Budget cuts, lawsuits, and worsening services are fraying tempers in the run-up to mayoral elections.
East Coast transplants like to complain that laid-back San Diegans are eternally unruffled. But at City Hall, at least, this stereotype is no longer operative.
A few weeks ago, the mayor hurled a two-word epithet at his chief rival in a private moment at a debate. The embattled city attorney ordered a reporter to seek counseling. And a city spokesman's obscenity-laced e-mail about labor unions spawned a lawsuit from an employee who says he was fired for reporting the foul language.
The reason for all the hostility? After flirting with bankruptcy and having to slash municipal services, the nation's eighth largest city faces a blizzard of legal and financial challenges. On top of all this, it's still recovering from 2007's devastating wildfires and landslides.
The challenge now lies in finding common ground. "There's this general sense of disgust with City Hall," says Republican strategist Cynthia Vicknair. "Most people understand that the city's in trouble, but they really don't know what to do about it."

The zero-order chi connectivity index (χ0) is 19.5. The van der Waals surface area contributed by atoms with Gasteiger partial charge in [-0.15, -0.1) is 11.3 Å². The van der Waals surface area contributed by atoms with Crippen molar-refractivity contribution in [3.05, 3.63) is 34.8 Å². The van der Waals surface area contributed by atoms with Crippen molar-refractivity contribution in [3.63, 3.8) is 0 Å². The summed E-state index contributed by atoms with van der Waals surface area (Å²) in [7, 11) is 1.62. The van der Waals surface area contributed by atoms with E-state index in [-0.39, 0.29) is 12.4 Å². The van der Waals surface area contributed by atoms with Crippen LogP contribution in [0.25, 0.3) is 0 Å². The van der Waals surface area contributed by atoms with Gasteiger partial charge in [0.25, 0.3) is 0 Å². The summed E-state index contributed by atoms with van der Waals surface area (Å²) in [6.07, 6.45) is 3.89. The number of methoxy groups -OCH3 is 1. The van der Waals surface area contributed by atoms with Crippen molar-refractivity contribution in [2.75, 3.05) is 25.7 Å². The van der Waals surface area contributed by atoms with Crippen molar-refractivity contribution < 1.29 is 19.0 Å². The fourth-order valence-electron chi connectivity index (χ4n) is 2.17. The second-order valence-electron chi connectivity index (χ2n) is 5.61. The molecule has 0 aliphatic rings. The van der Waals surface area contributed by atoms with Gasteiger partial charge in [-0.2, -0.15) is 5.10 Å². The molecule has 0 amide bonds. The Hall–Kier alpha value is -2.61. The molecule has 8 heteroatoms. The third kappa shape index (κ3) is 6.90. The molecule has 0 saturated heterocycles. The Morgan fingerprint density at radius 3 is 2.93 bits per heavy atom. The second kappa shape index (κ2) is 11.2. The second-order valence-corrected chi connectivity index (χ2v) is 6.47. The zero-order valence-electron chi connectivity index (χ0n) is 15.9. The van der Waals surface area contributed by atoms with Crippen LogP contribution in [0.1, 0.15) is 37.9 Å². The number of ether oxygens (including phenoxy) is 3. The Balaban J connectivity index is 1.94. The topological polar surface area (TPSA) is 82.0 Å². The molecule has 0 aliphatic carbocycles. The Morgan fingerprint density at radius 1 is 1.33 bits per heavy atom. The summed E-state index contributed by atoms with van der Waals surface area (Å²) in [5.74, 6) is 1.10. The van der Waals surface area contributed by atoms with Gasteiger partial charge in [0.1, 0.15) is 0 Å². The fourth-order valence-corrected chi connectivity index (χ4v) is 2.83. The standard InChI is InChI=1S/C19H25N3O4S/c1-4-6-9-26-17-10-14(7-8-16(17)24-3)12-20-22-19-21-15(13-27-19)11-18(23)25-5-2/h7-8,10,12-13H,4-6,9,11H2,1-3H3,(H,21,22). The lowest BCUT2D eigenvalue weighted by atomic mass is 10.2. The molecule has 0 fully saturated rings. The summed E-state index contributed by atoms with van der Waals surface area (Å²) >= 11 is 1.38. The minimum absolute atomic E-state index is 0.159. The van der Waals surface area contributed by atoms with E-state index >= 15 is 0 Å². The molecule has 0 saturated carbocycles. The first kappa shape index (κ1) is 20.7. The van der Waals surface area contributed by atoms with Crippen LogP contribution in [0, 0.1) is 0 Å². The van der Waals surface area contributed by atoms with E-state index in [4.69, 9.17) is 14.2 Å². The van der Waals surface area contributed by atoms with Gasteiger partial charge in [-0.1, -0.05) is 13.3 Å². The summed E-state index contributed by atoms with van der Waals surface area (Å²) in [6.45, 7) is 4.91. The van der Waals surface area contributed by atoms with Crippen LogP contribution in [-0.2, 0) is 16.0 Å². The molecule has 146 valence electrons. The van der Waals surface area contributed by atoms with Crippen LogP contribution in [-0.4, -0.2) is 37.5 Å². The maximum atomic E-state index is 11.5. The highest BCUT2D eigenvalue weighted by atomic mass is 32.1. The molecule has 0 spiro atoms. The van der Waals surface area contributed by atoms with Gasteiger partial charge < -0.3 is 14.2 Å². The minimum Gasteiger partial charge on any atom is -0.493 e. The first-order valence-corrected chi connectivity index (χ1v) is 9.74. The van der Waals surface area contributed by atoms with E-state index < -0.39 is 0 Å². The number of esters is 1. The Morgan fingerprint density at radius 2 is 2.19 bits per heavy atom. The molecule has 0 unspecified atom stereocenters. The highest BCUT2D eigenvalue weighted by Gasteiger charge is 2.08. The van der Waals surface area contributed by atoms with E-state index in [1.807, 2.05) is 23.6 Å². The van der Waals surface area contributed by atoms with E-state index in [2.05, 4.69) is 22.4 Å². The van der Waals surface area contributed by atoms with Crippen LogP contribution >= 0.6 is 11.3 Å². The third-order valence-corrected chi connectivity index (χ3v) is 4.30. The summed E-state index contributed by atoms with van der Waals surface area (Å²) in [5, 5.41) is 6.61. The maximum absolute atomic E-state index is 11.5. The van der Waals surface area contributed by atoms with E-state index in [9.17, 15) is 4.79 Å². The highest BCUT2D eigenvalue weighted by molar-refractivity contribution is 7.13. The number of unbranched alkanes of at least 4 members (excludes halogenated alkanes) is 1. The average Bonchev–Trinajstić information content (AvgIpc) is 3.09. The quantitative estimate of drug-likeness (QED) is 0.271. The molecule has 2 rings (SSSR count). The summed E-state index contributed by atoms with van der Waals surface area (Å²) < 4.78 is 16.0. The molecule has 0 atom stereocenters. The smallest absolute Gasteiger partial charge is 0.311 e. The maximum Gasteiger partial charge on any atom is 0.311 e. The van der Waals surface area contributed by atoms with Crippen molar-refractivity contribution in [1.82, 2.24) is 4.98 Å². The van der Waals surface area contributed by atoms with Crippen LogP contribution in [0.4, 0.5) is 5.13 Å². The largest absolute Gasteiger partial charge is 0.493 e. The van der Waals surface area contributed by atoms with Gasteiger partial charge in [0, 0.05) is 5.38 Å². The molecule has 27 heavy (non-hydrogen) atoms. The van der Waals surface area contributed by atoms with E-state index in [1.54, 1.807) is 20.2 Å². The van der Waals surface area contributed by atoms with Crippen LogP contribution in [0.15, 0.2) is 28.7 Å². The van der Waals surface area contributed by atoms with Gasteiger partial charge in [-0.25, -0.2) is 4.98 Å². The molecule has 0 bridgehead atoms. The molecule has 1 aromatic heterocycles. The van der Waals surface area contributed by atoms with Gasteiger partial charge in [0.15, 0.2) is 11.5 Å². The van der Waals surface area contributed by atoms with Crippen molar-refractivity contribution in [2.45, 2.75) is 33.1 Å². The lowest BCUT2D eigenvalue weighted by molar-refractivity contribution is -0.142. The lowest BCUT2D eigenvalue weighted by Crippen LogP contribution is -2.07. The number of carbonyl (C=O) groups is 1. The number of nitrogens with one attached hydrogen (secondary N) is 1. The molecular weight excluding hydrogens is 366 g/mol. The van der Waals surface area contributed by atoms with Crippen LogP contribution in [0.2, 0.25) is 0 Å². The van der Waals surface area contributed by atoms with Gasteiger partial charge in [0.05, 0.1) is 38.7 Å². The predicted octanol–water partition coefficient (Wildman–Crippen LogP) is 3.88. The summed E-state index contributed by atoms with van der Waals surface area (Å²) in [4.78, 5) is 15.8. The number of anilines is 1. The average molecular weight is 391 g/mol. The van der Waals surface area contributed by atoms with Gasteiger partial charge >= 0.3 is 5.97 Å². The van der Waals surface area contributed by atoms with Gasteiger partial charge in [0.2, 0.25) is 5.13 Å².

Nearly the entire city leadership is up for grabs during the June primary election, but neither the politicians nor the public are talking much about a unified purpose. Instead, anger seems to be the common currency.
Legal problems, including numerous indictments, dog the city, as does a pension-fund deficit estimated as high as $2 billion. The current mayor and former police chief, Jerry Sanders, won in 2005 amid a flurry of corruption scandals.
The only major rival facing Sanders now is another Republican, millionaire businessman Steve Francis.
The politics of the mayoral race notwithstanding, San Diego is no longer the Republican bastion that made it a favorite of both Richard Nixon and Ronald Reagan. Immigration has transformed the city, which now has more Democrats than Republicans.
Candidates are trying to appeal to voters of both parties, although critics on the left accuse them both of hiding their true colors. "It's an election between the right and the far right," complains community college professor Jim Miller, coauthor of a book on San Diego's corrupt history.